In this environment, it’s up to business leaders to build more transparent, meaningful relationships with consumers to deliver tailored, timely messages while ensuring users’ right to privacy.

3) Focus on agility, quality, and efficiency

“One of the biggest problems CEOs of legacy companies face is the failure of their organizations to adapt quickly to digital transformation.” — Sorrell

Sorrell believes in three simple yet powerful tenets: faster, better, and cheaper executions. This trio has helped S4 grow from a “peanut”-size company to a “coconut or maybe even a pumpkin,” in just two years.

Faster is about being agile. If you’re not evolving as an organization, you’re falling behind. Being open to change and experimentation is paramount.

Better comes down to being well-versed on the advertising ecosystem. Sorrell advised that every marketer should understand 15 leading platforms and software companies, including Google, Snapchat, ByteDance, IBM, Adobe, and Salesforce, among others. Knowing how each company’s tools and platforms work, what unique benefits they offer, and why they’re hot (or not) in the industry is essential to advise clients on the best tools and route to take.

Cheaper is about becoming more efficient — not just with time, but with dollars and cents. That doesn’t mean resorting to zero-based budgeting (ZBB). While Sorrell described the approach as having a “dose of efficiency,” ultimately, long-term growth — not short-term gains — should always be the goal.

These three tenets come down to finding the most efficient strategy for your clients while still delivering the quality they expect and deserve. That requires being up to speed on new tools and technology that make it possible for marketers to work faster, smarter, and more efficiently than ever.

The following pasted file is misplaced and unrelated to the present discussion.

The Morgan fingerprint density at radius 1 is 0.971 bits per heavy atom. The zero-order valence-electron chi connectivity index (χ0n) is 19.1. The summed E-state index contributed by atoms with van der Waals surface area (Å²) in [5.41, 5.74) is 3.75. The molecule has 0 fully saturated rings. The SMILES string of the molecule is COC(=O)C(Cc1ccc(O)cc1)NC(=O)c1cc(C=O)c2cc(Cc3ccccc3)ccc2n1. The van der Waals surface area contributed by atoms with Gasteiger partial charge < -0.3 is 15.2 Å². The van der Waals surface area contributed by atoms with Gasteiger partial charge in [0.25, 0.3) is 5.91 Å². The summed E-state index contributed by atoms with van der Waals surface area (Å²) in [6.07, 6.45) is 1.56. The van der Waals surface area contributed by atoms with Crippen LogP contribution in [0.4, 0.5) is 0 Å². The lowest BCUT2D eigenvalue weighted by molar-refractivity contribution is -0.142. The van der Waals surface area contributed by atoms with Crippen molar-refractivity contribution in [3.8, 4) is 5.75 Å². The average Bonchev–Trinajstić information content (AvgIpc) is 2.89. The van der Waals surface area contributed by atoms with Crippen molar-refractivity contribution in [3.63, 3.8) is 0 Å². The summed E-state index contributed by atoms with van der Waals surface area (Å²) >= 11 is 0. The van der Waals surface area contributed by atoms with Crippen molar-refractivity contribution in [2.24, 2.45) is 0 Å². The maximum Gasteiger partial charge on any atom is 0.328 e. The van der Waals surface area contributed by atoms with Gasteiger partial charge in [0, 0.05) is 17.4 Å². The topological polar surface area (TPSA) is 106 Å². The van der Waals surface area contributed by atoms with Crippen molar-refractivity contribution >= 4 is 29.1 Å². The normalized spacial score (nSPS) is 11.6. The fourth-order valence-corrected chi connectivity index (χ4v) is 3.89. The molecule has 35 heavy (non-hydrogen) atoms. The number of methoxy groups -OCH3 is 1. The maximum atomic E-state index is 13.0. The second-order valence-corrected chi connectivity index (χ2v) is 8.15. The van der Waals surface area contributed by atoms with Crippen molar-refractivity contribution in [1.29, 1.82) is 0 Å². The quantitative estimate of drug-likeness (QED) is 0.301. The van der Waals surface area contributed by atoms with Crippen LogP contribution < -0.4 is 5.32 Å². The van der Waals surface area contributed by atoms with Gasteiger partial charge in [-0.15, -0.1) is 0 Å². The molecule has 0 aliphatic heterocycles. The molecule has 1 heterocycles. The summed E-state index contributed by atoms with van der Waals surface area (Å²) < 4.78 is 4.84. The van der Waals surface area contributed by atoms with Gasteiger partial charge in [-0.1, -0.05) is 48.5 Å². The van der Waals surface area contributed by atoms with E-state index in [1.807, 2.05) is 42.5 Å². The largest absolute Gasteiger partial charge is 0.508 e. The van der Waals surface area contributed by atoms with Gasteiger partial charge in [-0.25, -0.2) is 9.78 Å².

4) Get all teams within the organization to communicate

“The biggest issue for any CEO is getting everybody to face in the same direction at the same time.” — Sorrell

It’s up to business leaders to establish a single definition of profits and losses across their organizations. That’s impossible when long-standing, opaque walls separate each department.

Sorrell called out three areas in particular that need to work more closely for today’s businesses to succeed: marketing, sales, and IT. He elaborated with an example we can all relate to. Think about the last time you visited a bank. That interaction wasn’t facilitated solely by the marketing department; IT also played a huge role. And if you sat down to speak with a bank associate, there’s a good chance sales played a part, too.

Getting your teams to work together seamlessly is an organization-wide effort. It takes time and focus, but the result is being able to measure your campaigns more accurately, surface relevant insights from data, and get a better understanding of your audiences — all of which lead to deeper, more meaningful relationships with your consumers.

A new business model for long-term growth

Much of Sorrell’s success at WPP and his vision for S4 can be chalked up to an intense focus on being in business for the long term. Every business leader can borrow a page from that book and think about what they can do today to prepare their organization for the next five, 10, or 20 years. Keeping up with the pace of today’s consumers is an ongoing process, and setting up teams to adapt and evolve takes time. But the right time to start is always today.

“It’s clear to me that understanding the role of data and programmatic, and how that fashions highly personalized content at scale, is going to determine the future of marketing.” — Sorrell